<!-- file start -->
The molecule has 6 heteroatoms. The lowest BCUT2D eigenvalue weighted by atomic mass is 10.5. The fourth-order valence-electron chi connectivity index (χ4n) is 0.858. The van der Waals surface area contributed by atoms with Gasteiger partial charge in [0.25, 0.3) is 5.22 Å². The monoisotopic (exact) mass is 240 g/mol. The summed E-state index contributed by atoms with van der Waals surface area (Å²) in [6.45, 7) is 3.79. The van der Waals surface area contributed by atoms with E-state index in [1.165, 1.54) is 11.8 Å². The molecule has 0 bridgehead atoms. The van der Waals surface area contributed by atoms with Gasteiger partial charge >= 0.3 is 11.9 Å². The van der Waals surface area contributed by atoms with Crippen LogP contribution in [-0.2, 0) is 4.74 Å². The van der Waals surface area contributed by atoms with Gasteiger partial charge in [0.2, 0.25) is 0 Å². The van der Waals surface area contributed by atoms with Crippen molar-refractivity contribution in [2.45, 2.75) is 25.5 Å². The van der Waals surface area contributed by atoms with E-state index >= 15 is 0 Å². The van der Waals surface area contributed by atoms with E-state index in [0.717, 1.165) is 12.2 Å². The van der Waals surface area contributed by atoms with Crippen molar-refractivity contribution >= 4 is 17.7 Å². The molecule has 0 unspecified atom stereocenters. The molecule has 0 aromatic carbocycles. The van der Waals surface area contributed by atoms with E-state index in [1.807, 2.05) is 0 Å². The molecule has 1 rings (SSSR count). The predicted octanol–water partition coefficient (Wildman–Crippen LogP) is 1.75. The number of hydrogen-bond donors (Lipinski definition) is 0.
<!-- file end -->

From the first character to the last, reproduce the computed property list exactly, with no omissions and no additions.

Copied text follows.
The molecule has 6 heteroatoms. The lowest BCUT2D eigenvalue weighted by atomic mass is 10.5. The fourth-order valence-electron chi connectivity index (χ4n) is 0.858. The van der Waals surface area contributed by atoms with Gasteiger partial charge in [0.25, 0.3) is 5.22 Å². The monoisotopic (exact) mass is 240 g/mol. The summed E-state index contributed by atoms with van der Waals surface area (Å²) in [6.45, 7) is 3.79. The van der Waals surface area contributed by atoms with E-state index in [1.165, 1.54) is 11.8 Å². The molecule has 0 bridgehead atoms. The van der Waals surface area contributed by atoms with Gasteiger partial charge >= 0.3 is 11.9 Å². The van der Waals surface area contributed by atoms with Crippen LogP contribution in [-0.2, 0) is 4.74 Å². The van der Waals surface area contributed by atoms with Gasteiger partial charge in [0.2, 0.25) is 0 Å². The van der Waals surface area contributed by atoms with Crippen molar-refractivity contribution in [2.45, 2.75) is 25.5 Å². The van der Waals surface area contributed by atoms with E-state index >= 15 is 0 Å². The van der Waals surface area contributed by atoms with E-state index in [0.717, 1.165) is 12.2 Å². The van der Waals surface area contributed by atoms with Crippen molar-refractivity contribution >= 4 is 17.7 Å². The molecule has 0 unspecified atom stereocenters. The molecule has 0 aromatic carbocycles. The van der Waals surface area contributed by atoms with E-state index in [1.807, 2.05) is 0 Å². The molecule has 1 rings (SSSR count). The predicted octanol–water partition coefficient (Wildman–Crippen LogP) is 1.75. The number of hydrogen-bond donors (Lipinski definition) is 0.